Star Wars: Republic Commando is a squad-based shooter played from a first-person perspective. Taking place during the time of the Clone Wars, Republic Commando casts players in the role of a Republic Special Operations unit as they prepare to lead a team of white armored soldiers across different worlds to investigate disturbances from an unidentified alien threat. As opposed to the adventure elements found in LucasArts' Jedi Knight series, Republic Commando emphasizes military combat not unlike Tom Clancy's Ghost Recon, albeit in a futuristic setting. Players will arm themselves with an array of high-powered weapons and use their computer-enhanced visor displays to coordinate attacks, issue commands, and reposition the group to neutralize the potentially hostile threats encountered during missions. The game makes use of Epic Games' Unreal technology to deliver a dynamic environment as seen through the eyes of an elite clone trooper.
I know, I know. Another Star Wars game. Elite Jedi against the forces of tyranny, using The Force, crazy X-WIng on TIE fighter action, blah blah blah. But don't assume too much about Republic Commando. It's a bit different. There's nary a Jedi in sight and you spend the whole game as a Trooper participating in the Clone Wars between Episode II and Episode III. Furthermore, it's one of the best Star Wars gaming experiences you'll probably have due to great production values, simple but fun squad-based gameplay, and an overall solid shooter design. The game isn't perfect and it's a bit short, but it's pretty good.
Besides the Star Wars theme, the biggest hook on Republic Commando's feature list is its squad-based nature. You directly control Delta Squad's tough-as-nails leader with the standard first-person shooter design. You run around, shoot things, accomplish mission objectives, and keep track of things through your helmet's Metroid Prime-ish display. Republic Commando, though, flexes its muscles and stretches the boundaries of most first-person shooters by also letting you indirectly control three squadmates.
This isn't an in-depth tactical game like anything in the Rainbow Six series, as your control over the other three members of Delta Squad is limited to context-sensitive commands (like "snipe from here" or "hack that computer" or "focus your fire on that droid") as well as a set of global commands (like "defend this area" or "assume an aggressive stance"). The latter are accomplished by simply tapping the right function key, while the former, more specific commands are done by pointing your crosshair at an icon and hitting the "use" key to deploy a Commando. Instead of giving you complete control over where to post snipers or where your mates should take cover, though, the game limits these actions to certain "hot spots" where you'll see a special icon and a ghostly outline of what your teammate would be doing if you deployed him there. Use that nondescript crate over there to snipe? No, sorry. That one with the icon on it? Okay, sure. This kind of setup leaves the game's level designers in charge of a big hunk of the tactical element and may annoy some players, but I generally got over it and accepted it as a necessary convention that didn't slow down what is very much a fast-paced game.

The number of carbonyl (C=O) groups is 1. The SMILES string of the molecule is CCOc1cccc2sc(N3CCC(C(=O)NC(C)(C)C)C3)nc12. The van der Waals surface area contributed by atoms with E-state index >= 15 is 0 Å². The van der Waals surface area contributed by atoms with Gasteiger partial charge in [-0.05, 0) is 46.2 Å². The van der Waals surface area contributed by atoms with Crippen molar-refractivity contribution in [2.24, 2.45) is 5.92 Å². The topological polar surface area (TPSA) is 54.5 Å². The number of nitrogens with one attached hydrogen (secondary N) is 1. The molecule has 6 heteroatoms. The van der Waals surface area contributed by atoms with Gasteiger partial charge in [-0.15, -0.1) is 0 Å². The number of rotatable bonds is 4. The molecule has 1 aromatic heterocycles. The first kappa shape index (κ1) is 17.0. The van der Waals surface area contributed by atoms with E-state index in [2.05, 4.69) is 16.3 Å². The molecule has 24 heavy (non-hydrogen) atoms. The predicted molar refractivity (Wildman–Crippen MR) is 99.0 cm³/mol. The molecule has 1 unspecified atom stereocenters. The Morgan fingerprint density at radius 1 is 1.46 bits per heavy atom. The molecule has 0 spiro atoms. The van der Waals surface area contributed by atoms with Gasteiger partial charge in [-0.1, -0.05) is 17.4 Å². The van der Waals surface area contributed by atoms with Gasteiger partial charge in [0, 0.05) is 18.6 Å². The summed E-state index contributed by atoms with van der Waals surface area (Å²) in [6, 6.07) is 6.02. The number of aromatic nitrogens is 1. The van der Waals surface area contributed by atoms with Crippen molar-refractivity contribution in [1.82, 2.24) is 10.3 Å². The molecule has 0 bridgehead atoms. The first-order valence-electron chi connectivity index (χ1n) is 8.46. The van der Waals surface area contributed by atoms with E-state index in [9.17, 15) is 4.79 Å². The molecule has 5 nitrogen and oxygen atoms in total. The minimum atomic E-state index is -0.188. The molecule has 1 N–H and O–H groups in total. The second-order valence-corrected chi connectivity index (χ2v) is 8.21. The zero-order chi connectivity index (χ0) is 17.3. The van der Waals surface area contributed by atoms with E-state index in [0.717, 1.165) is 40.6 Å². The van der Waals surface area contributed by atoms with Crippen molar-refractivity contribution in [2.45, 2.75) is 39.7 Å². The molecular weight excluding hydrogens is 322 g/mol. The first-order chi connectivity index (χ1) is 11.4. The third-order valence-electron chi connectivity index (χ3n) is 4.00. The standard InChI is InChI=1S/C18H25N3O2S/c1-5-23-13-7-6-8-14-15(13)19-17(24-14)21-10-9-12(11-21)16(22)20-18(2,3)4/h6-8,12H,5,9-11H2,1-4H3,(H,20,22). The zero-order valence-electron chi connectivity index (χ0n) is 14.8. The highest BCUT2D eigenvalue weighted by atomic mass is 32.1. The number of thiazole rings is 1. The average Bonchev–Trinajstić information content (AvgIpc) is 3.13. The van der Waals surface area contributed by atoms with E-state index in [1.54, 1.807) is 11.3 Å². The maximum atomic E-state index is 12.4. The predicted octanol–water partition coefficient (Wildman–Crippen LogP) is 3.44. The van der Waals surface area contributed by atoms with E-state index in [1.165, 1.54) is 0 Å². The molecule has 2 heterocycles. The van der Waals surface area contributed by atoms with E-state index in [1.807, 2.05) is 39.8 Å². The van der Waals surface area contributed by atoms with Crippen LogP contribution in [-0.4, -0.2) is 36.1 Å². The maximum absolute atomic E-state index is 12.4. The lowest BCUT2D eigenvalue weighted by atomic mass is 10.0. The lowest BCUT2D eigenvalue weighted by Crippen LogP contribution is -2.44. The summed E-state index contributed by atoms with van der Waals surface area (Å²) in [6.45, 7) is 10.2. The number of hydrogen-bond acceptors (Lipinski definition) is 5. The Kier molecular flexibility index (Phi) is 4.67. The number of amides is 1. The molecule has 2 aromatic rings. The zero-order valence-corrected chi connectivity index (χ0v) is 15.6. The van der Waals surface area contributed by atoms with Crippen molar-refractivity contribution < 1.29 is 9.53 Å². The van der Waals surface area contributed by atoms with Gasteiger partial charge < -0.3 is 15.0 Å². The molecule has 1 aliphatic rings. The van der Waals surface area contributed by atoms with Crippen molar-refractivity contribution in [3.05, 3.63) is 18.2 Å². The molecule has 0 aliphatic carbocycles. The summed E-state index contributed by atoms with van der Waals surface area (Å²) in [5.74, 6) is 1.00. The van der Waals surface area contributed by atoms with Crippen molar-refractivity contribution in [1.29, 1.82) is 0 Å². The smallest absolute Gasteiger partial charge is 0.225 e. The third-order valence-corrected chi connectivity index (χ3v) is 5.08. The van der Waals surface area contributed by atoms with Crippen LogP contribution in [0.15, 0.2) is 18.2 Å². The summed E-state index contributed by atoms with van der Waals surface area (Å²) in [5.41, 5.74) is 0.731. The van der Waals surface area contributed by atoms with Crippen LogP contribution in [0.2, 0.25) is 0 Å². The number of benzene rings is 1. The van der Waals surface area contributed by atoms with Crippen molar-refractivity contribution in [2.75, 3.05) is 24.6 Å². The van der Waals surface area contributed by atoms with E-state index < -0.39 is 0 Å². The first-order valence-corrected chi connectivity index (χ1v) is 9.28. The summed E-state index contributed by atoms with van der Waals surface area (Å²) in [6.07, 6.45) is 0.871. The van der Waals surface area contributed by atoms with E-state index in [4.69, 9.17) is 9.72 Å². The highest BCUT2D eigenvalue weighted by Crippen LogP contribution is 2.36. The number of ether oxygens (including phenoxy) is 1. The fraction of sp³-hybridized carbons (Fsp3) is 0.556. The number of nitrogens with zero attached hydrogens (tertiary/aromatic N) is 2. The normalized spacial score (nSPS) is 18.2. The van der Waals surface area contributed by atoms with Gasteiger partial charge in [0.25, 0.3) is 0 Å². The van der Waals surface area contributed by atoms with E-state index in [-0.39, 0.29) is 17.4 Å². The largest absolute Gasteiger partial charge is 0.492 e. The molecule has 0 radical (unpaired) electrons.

In fact, "fast-paced game" is a term that pretty accurately applies to Republic Commando from beginning to end. The action comes almost always hard and heavy, there are no stealth missions, and things can get really hectic. This is especially true when you (or your mates) have to hack into or demolish something while wave after wave of enemies try to stop you. One area early in the game has an unending torrent of Geonosians swarming in through open windows that you desperately try to close by having one squadmate hacking into a terminal while everyone else covers him. Then one of the sequences that I found most challenging occurred in a derelict Trade Federation ship where the opposition clunked down multiple droid dispensers. My team's objective was to fight my way through the crowds of droids and stay alive long enough to demolish them, and then do it again in the next area and the area after that. These were really tough fights that took me a few tries to win, but they perfectly captured the feeling of a frantic firefight against overwhelming odds. And I felt bad ass when it was over.
Squadmates aren't limited to shooting things and blowing things up, though. One of the more interesting features in Republic Commando is that instead of getting "game over" when your health runs out, you can command your teammates to come to your rescue and revive you. You can also return the favor when they're down for the count, but if all four of you get gunned down, then it's time to visit your old friend the quickload button. This feature is cool in that it keeps the pace going and adds a lot of tension when you do bite it. Will they be able to revive me? Should I order them to clear the area first? But it also has the side effect of making the game fairly easy most of the time, and not having to replay tough sections of the game will make your march to the closing credits that much shorter.